Skip to main content

tv   The Pulse  Bloomberg  November 24, 2014 4:00am-6:01am EST

4:00 am
>> how low can they go? as the yield on the spanish ten-year falls below 2%, we discuss the european economy with the ifo. fifa under fire over handling of corruption allegations. could it be game over? seven is ticketed, stealthy and probably state-sponsored. who is behind the most advanced spy software yet?
4:01 am
good morning. you are watching "the pulse." we are live from bloomberg's european headquarters in london. >> we are just getting some german ifo data. that number just breaking on the bloomberg terminals better than expected. the figure came in 104.7. we had a forecast of 100.3. >> we will dig into the details and find out exactly what is going on here. concerns surrounding the european economy at the moment. we have seen a significant move in european bonds. the reason for that may be more to do with draghi than what we were expecting from the ifo but nevertheless we saw a significant move. the spanish ten-year going below 2%, the first time in history. you also see a significant move on the italian 10 year. the french 10 year as well. we are seeing records on both of those.
4:02 am
ecb effect ise large across the european economy. how much further do we go? >> that is the trillion dollar question, one that we will put to hans-werner sinn in a couple minutes. discovered has been by symantec and is thought to be developed by a nationstate to spy on people and companies in at least 10 countries. here with more is caroline hyde. it has been used for quite a while now. >> 2008 is how long this was being used. symantec ising that a security software maker. we know it for norton. 2008,ms as though from this is a new malicious software that is being used in 10 different countries. we understand they have been used for surveillance, for intelligence gathering. the infections were across a variety of organizations. withdrawn and seems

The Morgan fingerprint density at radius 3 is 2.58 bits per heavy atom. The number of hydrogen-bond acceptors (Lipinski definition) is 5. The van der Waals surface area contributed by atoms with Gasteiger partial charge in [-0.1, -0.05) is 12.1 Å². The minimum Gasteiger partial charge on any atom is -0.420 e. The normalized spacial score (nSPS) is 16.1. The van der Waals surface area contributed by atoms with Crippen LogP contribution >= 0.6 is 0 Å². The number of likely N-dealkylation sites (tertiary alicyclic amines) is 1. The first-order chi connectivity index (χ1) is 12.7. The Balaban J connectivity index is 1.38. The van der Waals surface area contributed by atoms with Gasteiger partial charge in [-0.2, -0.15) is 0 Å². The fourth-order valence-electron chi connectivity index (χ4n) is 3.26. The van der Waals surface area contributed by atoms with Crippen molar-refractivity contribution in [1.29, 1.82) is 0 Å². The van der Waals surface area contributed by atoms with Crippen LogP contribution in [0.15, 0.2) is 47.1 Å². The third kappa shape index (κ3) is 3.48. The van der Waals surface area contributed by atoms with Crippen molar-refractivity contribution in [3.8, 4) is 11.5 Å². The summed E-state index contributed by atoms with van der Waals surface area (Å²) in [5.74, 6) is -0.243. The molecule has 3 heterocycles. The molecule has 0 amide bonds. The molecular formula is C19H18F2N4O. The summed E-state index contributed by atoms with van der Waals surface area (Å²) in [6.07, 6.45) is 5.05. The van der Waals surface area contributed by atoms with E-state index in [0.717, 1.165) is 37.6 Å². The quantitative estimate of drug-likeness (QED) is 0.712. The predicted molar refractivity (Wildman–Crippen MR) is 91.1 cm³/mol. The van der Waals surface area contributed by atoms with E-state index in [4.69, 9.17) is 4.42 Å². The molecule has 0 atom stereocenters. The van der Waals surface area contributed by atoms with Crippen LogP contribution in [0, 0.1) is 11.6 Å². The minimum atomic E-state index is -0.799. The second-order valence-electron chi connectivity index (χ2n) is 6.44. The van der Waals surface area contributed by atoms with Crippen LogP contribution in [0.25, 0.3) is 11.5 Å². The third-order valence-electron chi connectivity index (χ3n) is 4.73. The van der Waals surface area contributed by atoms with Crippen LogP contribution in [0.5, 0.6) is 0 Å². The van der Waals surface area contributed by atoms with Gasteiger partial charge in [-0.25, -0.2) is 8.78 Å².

4:03 am
to have resurfaced since 2013. >> caroline, talk to us about being targeted as a result of the software and house sophisticated it is. >> if you are looking at countries, two countries keep rearing their head. it is russia and saudi arabia. more than half of the attacks seem to have taken place in these countries. there are another eight on the list. india, ireland, afghanistan, iran, belgium, austria and pakistan. these are the countries where so far it has been seen. largely attacking individuals and small businesses. half of all attacks are on the smaller side. another one third of attacks seem to be happening in internet providers and telecom companies. that is huge for symantec to be drilling into the data of individuals and small businesses.
4:04 am
quarter last bit, one seem to be happening across hospitality, energy, airlines, governments and research institutes. it is difficult to ascertain what this is up to, what it is looking for. it can be capturing screenshots, stealing passwords, ticking into deleted files, even. this is why they think it is actually a nationstate behind this. the level of capability, the level of resources that have been pumped into building this incredibly sophisticated malware which has anti-forensic capabilities, which means you can hamper computer investigations, it is incredibly inconspicuous. it covers up its own tracks. it uses a custom-built encrypted virtual filesystem -- that sounds complex, it is pretty complex. they tend to think this is a